1. (also cod-root, codshead) the penis.
|Boke of Nuture in Furnivall (E.E.T.S.) 135: Put not youre handes in youre hosen youre codware* for to clawe (*Codde, of mannys pryute (preuy membris).|
|[||Dictionarie in Eng. and Latine ‘Parts of the bodie’ U: The coddes, scortum [sic]].|
|Newes from the New Exchange 3: [S]he was put in the Tower, where she now pines away for want of fresh-Cod, and knoweth not which way to lead her Nags to water, since the State hath cut off all her pipes of intelligence.|
|Wit and Drollery 82: He deriv’d had been, / From Cod of King and nock of Queen. [Ibid.] ‘On the Praise of Fat Men’ 91: In Winter morning you might catch Her hand on Cod, he finging Notch. Thus they do keep their fingers warm.et al. ‘Long Vacation’|
|Canting Academy 163: Citizens wives ... Though they love flesh better than fish, . . . feed ... at Night upon Codshead.|
|Festival of Anacreon Pt II 74: Let us put our commodities now both together; My cod and your ling.et al.|
|‘Toasts & Sentiments’ Rambler’s Flash Songster 48: May the ladies always find plenty of fresh cod in the market.|
|‘The Fishmonger!’ Nobby Songster 36: I’m the chap with my slap up – / Cod, that is so stiff and fresh.|
|‘Tim Finigan Wakes’ Rakish Rhymer (1917) 90: And nightly he gave her a taste of his cod.|
|My Secret Life (1966) III 632: I fell back, and pulled balls and cod well out of my trowsers.|
|in Ozark Folksongs and Folklore (1992) I 161: When I was young and in my prime, / I could git a little bit ’most any time, / But now I’m old an’ my cod’s grown cold, / An’ I couldn’ git a bit to save my soul.|
|(con. a.1905) in Ozark Folksongs and Folklore (1992) II 666: When a man gets old his cod gets cold.|
|N.Z. Jack 135: ‘Ah,’ she said, and continued to grin warmly at me [...] ‘You’ve got a hot cod.’.|
|Harder They Come 229: Him long cod hang almost to him knee.|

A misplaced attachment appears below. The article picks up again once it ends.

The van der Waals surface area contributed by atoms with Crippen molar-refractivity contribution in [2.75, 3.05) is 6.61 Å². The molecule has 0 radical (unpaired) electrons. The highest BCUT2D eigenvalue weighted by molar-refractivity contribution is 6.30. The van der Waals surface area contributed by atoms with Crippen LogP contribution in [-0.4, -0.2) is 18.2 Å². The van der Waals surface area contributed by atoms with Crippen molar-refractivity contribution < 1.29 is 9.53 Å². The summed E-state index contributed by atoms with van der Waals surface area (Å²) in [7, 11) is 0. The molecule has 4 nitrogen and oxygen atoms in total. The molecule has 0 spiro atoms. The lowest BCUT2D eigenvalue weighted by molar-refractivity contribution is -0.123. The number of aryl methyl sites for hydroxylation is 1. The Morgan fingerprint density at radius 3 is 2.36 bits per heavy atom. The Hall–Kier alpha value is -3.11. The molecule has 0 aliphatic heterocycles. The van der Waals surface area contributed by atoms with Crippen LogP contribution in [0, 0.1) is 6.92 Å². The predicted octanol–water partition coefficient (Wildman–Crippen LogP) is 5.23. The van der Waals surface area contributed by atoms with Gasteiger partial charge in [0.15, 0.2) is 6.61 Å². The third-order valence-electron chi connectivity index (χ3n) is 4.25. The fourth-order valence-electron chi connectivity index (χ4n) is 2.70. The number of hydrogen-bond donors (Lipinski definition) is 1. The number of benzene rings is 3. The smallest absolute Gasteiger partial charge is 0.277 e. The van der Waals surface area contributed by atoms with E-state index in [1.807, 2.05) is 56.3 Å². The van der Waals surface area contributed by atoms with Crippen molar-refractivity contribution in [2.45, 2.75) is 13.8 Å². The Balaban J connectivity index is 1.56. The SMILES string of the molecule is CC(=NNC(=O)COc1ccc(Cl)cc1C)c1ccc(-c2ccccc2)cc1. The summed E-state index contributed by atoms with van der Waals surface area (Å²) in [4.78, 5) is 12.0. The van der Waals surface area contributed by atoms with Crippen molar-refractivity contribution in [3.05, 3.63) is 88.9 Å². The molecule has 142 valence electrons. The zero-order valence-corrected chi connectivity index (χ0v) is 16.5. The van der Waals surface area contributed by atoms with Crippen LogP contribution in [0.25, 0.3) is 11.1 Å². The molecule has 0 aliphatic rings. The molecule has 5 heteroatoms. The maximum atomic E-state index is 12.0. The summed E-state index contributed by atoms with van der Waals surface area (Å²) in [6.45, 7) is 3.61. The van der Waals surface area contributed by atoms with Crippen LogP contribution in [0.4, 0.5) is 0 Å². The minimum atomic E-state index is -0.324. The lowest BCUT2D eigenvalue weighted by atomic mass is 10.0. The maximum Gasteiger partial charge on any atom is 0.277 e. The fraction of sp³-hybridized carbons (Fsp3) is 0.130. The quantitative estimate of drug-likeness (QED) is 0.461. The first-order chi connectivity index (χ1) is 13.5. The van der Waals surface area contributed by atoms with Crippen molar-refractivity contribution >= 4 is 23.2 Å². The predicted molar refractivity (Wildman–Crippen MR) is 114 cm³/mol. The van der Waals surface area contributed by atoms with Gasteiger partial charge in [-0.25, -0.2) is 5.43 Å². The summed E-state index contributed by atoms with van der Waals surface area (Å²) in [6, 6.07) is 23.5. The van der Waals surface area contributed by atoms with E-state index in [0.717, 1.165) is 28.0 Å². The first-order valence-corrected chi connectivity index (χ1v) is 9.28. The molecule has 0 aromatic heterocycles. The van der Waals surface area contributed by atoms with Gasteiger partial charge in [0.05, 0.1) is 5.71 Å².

|‘UK Warriors’ [lyrics] I feel my cod-root twitch.|
2. money; thus lusty cod n.
|implied in lusty cod n.|
|Dict. Canting Crew n.p.: Cod a good sum of Money.|
|New Canting Dict.|
|, , ,||Universal Etym. Eng. Dict.|
|, ,||Classical Dict. of the Vulgar Tongue n.p.: Cod, a cod of money, a good sum of money.|
|Grose’s Classical Dict. of the Vulgar Tongue.|
3. a purse.
|Complete Poems (1963) 83: You never think it worth your care / How empty nor how dull / The heads of your admirers are, / So that their cods be full.‘Song’ in Vieth|
|Dict. of Sl., Jargon and Cant.|
|Sl. and Its Analogues.|
4. (drugs) a large amount of money.
|ONDCP Street Terms 6: Cod — Large amount of money.|
a euph. for the penis; also attrib.
|Shoemakers’ Holiday V ii: O heart, my codpiece point is readie to flie in peeces eury time I think vpon mistris Rose.|
|Nest of Ninnies 15: Jack [...] tels a jest (for it was his manner so to doe) how a yong man brake his codpiece point.|
|Coxcomb II ii: Cool / Your codpiece, rogue! or I’ll clap a spell upon ’t.|
|Dick of Devonshire in II (1883) II ii: If I doe not prove an honester man to you then my Master, would my Cod piece point were broake.|
|Covent-Garden Weeded I i: Art thou travel’d cross the Seas from the Bankside hither, old Countess of Cods-piece row?|
|Noble Souldier III i: They say there’s a fire in a Whore-masters Cod-peece.|
|Mercurius Fumigosus 12 16–23 Aug. 113: She biting so close by the breech, that she broak his lusty Cod-piece Point.|
|Wandring Whore II 3: All such as are too hot in the Cod-piece, may have a right-cooling Snow-water at the New-house without the Postern by Moor-gate.|
|Essay to Prove Cold Bathing 311: No man was ever made a Cuckold, but from a Deficiency in one of the Pieces, the Head-piece or the Cod-piece.|
|London Terraefilius I 3: High Eating at Noon, a Whore and a Bottle at Night [...] till empty Pockets and a flaming Codpiece force him to Tick with a Son of Æsculapius [...] upon a Heathenish Catalogue of Pills, Powders, and Bolusses.|
|Urban Dict. [Internet] cod trench The furry cup. I about boked when I got down to her cod trench, fucking minging man!|
see lusty cod n.